It cut relapse after surgery to same extent as chemo but without side effects
FRIDAY, April 25 (HealthDay News) -- An immune-boosting treatment for lung cancer patients reduces the risk of cancer relapse after surgery to the same extent as chemotherapy but without the risk of unpleasant side effects, says a Phase II study by Belgian researchers.
The study included 182 patients with non-small-cell lung cancer, the most common form of the disease. All the patients had surgery to remove their cancer and were then randomly assigned to receive either a placebo or MAGE-A3 ASCI (antigen-specific cancer immunotherapeutic) injections over 27 months -- five given at three-week intervals, followed by eight given once every three months.
MAGE-A3 is a tumor-specific antigen produced in 35 percent to 50 percent of non-small-cell lung cancer. It's not produced by normal cells.
"The aim is to help the body's immune system to recognize the MAGE-A3 antigen and therefore eliminate the cancer cells that express MAGE-A3. In other words, it is a kind of treatment method that makes the body's immune system specifically attack cancer cells," study author Professor Johan Vansteenkiste, of the University Hospital Gasthuisberg, said in a prepared statement.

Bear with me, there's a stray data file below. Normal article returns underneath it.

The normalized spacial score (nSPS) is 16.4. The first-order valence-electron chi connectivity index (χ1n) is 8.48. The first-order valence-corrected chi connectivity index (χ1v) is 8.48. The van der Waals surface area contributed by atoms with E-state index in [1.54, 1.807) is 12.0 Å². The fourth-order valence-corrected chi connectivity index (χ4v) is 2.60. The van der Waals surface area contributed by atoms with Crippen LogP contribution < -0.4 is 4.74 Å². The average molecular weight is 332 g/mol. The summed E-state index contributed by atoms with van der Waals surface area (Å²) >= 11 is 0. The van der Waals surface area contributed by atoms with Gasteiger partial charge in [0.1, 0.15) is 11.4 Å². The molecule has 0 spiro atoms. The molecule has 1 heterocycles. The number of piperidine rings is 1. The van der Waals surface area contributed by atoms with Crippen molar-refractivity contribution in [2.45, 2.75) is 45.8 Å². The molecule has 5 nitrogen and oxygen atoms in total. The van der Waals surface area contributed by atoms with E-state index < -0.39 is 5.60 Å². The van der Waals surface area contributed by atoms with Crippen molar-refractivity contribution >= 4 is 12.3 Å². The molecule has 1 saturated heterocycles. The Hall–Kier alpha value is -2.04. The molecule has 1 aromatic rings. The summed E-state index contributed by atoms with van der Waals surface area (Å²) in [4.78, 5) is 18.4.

After 44 months of follow-up, cancer had recurred in 69 of the 182 patients, including 57 deaths. Patients who received the MAGE-A3 injections were less likely to have any recurrence, went longer without recurrence, and were less likely to die.
The findings were to be presented April 25 at the European Lung Cancer Conference in Geneva.
"Surgical resection is the standard treatment for patients with early stage lung cancer, but after complete resection, about 50 percent will relapse and die from their cancer," Vansteenkiste said. "Postoperative chemotherapy is able to improve cure rates but is sometimes poorly tolerated by patients recovering from thoracic surgery. In addition, not all patients are fit to receive chemotherapy."
This study shows that MAGE-A3 ASCI provides benefits similar to chemotherapy with only minimal side effects, such as mild reactions at the injection site and fever within 24 hours of the injection.
"Therefore, it is suitable for long-term maintenance treatment and, for most patients, including older patients or patients in weak physical condition after surgery, allowing them to live a normal life whilst on cancer treatment," Vansteenkiste said.
A Phase III trial of MAGE-A3 ASCI is now under way.
The U.S. National Cancer Institute has more about lung cancer.
-- Robert Preidt
SOURCE: European Society for Medical Oncology, news release, April 25, 2008
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